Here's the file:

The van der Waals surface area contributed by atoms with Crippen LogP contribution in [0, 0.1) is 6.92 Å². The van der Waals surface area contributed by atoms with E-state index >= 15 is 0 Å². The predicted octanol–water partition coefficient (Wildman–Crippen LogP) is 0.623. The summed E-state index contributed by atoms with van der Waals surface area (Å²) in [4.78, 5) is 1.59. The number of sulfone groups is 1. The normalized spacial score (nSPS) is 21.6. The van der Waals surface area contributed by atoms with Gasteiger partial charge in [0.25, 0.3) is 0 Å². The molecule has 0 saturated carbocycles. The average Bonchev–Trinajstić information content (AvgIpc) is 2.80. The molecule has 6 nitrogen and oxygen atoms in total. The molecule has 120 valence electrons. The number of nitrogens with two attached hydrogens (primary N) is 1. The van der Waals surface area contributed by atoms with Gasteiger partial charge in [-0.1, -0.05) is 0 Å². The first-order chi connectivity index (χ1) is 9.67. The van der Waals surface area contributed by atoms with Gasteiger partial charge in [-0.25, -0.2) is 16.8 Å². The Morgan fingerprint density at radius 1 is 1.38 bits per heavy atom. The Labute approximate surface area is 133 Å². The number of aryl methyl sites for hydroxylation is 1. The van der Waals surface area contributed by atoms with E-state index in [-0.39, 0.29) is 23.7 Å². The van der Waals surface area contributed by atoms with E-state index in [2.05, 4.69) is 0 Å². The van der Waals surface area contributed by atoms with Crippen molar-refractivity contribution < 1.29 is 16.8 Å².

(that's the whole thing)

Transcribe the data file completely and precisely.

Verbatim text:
The van der Waals surface area contributed by atoms with Crippen LogP contribution in [0, 0.1) is 6.92 Å². The van der Waals surface area contributed by atoms with E-state index >= 15 is 0 Å². The predicted octanol–water partition coefficient (Wildman–Crippen LogP) is 0.623. The summed E-state index contributed by atoms with van der Waals surface area (Å²) in [4.78, 5) is 1.59. The number of sulfone groups is 1. The normalized spacial score (nSPS) is 21.6. The van der Waals surface area contributed by atoms with Gasteiger partial charge in [0.25, 0.3) is 0 Å². The molecule has 0 saturated carbocycles. The average Bonchev–Trinajstić information content (AvgIpc) is 2.80. The molecule has 6 nitrogen and oxygen atoms in total. The molecule has 120 valence electrons. The number of nitrogens with two attached hydrogens (primary N) is 1. The van der Waals surface area contributed by atoms with Gasteiger partial charge in [-0.1, -0.05) is 0 Å². The first-order chi connectivity index (χ1) is 9.67. The van der Waals surface area contributed by atoms with Gasteiger partial charge in [-0.25, -0.2) is 16.8 Å². The Morgan fingerprint density at radius 1 is 1.38 bits per heavy atom. The Labute approximate surface area is 133 Å². The number of aryl methyl sites for hydroxylation is 1. The van der Waals surface area contributed by atoms with E-state index in [-0.39, 0.29) is 23.7 Å². The van der Waals surface area contributed by atoms with E-state index in [2.05, 4.69) is 0 Å². The van der Waals surface area contributed by atoms with Crippen molar-refractivity contribution < 1.29 is 16.8 Å².